'Our friend earned this vast crowd...finish the work that is there to be done' - Bill Clinton pleas for Martin McGuinness' peace building to continue
Derry comes to a standstill as Martin McGuinness is laid to rest
Former US president Bill Clinton has made an impassioned plea for people to finish the peace building of Martin McGuinness.
While former Deputy First Minister Martin McGuinness was a man who divided the opinion of many, people from both sides of the border united in grief this afternoon to bid a final farewell.
Thousands lined the streets outside Saint Columba's Church in his beloved Bogside, while many a familiar face gathered inside to pay their respects.
Former US President Bill Clinton received a rapturous applause as he entered the church, having had many kind words to say earlier in the week about Mr McGuinness and his role in the peace process.
Mr Clinton and ex-Democratic Unionist Stormont first ministers Peter Robinson and Arlene Foster were among those attending Thursday's requiem mass.
Looking down on a coffin draped in an Irish Tricolour, the former US president, who was central to the Good Friday Agreement negotiations, implored today's leaders to pick up where Mr McGuinness left off.
"He persevered and he prevailed. He risked the wrath of his comrades and the rejection of his adversaries," Mr Clinton said.
"He made honourable compromises and was strong enough to keep them and came to be trusted because his word was good.
"And he never stopped being who he was. A good husband, a good father, a follower of the faith of his father and mother and a passionate believer in a free, secure, self-governing Ireland.
"The only thing that happened was that he shrank the definition of 'us' and expanded the definition of 'them'."
Mr Clinton added: "Our friend earned this vast crowd today. Even more, he earned the right to ask us to honour his legacy by our living. To finish the work that is there to be done."
Mr Clinton spoke briefly with the McGuinness family after his passionate eulogy and touched the coffin as he walked by.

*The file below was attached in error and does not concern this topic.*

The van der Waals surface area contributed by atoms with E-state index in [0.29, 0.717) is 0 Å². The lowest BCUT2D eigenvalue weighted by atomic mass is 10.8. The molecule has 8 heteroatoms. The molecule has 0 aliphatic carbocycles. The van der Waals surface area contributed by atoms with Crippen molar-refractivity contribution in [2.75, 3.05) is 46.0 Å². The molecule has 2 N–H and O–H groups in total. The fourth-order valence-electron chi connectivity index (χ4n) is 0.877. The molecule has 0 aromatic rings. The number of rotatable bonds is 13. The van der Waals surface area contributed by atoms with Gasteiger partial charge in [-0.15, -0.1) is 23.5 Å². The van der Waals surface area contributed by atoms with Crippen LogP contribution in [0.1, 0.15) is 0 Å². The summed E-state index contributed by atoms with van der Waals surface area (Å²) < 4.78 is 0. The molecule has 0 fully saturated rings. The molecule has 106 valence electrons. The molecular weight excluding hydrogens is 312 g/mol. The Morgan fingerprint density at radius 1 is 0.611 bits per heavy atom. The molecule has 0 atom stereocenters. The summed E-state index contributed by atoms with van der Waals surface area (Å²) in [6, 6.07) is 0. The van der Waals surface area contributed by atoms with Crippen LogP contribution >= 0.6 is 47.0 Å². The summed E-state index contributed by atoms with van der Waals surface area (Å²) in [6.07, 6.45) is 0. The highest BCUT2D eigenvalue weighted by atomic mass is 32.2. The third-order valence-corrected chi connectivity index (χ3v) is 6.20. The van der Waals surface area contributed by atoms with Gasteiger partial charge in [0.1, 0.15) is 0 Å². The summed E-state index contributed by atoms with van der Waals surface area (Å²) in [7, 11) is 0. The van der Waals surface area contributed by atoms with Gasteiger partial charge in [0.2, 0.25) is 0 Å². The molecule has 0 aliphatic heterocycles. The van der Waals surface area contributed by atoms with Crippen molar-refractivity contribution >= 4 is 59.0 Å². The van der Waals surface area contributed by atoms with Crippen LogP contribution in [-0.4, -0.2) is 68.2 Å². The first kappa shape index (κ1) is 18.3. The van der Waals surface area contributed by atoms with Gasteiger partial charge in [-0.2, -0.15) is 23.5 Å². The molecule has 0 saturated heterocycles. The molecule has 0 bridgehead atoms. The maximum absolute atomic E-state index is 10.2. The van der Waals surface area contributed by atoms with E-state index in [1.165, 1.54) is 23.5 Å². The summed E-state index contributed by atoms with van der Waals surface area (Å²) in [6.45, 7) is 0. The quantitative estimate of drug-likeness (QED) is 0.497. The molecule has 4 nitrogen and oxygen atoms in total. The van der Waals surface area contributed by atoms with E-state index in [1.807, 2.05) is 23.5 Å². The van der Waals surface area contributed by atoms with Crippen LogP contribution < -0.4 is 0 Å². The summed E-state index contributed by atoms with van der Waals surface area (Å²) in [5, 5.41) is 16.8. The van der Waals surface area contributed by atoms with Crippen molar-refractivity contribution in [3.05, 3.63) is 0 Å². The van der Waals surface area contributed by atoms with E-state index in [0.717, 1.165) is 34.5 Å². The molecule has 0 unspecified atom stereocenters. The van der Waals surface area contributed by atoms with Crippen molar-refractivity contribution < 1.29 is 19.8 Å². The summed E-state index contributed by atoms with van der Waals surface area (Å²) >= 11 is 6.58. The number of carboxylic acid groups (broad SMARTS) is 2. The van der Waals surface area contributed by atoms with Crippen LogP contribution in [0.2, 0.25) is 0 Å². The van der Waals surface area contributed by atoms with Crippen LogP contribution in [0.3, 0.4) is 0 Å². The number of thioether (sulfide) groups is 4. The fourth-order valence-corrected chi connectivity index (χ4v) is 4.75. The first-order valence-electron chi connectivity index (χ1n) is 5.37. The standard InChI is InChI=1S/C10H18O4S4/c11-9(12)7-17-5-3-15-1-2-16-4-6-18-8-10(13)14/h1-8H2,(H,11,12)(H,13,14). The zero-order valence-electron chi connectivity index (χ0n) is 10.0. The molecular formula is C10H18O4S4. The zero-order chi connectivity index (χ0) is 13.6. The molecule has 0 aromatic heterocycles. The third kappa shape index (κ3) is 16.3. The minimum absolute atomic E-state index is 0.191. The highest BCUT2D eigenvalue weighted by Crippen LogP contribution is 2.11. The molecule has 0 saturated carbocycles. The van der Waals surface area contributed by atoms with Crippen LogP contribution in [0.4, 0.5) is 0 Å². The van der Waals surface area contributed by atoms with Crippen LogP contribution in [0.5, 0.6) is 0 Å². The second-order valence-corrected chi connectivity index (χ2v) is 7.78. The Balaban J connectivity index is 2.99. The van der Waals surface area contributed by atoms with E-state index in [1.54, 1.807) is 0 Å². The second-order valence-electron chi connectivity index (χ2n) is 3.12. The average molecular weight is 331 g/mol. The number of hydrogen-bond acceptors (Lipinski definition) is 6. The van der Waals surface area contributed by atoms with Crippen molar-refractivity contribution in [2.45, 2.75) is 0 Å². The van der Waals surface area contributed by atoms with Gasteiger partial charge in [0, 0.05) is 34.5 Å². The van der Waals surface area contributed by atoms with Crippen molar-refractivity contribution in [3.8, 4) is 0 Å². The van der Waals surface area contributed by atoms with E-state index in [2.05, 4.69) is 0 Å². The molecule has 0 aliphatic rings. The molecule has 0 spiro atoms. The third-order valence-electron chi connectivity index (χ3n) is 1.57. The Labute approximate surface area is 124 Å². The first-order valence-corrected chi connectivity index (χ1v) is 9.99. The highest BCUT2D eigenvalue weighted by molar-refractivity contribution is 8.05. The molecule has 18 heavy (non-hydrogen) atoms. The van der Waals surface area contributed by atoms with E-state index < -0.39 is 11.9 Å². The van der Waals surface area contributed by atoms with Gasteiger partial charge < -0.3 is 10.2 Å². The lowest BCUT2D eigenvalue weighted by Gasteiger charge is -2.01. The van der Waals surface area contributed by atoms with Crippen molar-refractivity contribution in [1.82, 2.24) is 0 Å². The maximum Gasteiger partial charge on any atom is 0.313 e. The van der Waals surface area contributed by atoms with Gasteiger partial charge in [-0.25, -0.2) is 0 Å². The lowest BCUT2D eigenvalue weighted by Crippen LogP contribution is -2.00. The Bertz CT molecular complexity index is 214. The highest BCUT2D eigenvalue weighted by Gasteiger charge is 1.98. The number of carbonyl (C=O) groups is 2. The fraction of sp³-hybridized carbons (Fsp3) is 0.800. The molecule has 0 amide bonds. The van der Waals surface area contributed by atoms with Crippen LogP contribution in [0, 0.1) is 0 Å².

In his homily, which was eloquently read, Father Michael Canny alluded to the ex-IRA commander's "legacy", like many others who have paid tribute to the Derry man since he passed away following a short battle with illness.
"Well, if you seek Martin McGuinness’s monument, his legacy – look around you," Father Canny began.
"Look not at the beauty of this Saint Columba’s Church, which was such an integral and important part of Martin’s life.
"Look, instead, at the people gathered in this church, to say farewell to a man who was such a proud member of this community, the person who came to be a widely respected leader of this community, someone who has been acknowledged in recent days as a politician who spent year after year moving this community towards peace."
DUP leader Arlene Foster, a woman whom Mr McGuinness shared a somewhat frosty relationship with in recent months, was also in attendance, alongside other prominent figures such as President Michael D. Higgins and former Taoiseach Brian Cowen.
Friends, family and colleagues took turns to carry his coffin, which was draped in the Irish Tricolour, through the streets of Long Tower.
Sinn Féin's Gerry Adams, Mary Lou McDonald and Michelle O'Neill each helped together to carry the remains of their republican friend, who achieved so much for their political party.
"He was a true gent of Irish politics," colleague MLA Gerry Kelly said earlier in the week.
The atmosphere was one of mourning, but there was also a hint of defiance,and a sense that people wanted to celebrate his life.
Applause accompanied the procession on the final stretch of his journey to St Columba's.
"Presence of political rivals and opponents is the most eloquent testimony to the memory of Martin McGuinness," said Fr Canny.
From IRA commander, to peacemaker, to politician, his life was not free from complications.
"Martin was a complex man. He was born into a community where faith, Catholicism and Nationalism were intertwined. He was a man of simple tastes who ascended to the political summit.
"By any standards, Martin McGuinness was a remarkable man and his life was a remarkable journey. The values he had, the principles he championed are still very much alive."
Addressing his wife Bernie, and the rest of the McGuiness family, Fr Canny said "a big figure" had been taken from their life, but assured that the Bogside community would continue to support them in the challenging times ahead.
Perhaps the biggest tribute, as summed up during the service, was that twenty years ago, the presence of some of the people gathered to mourn his death would have been unthinkable.
Presbyterian Rev David Latimer said he had a "heavy heart" but also reflected on Martin McGuinness' "big heart".
"I look forward to meeting Martin McGuinness again in the future," he said, after speaking in Irish.
"Martin McGuinness has bequeathed to us a better place to live," he added.
After the funeral mass, his body was taken to City Cemetery, where he was finally laid to rest.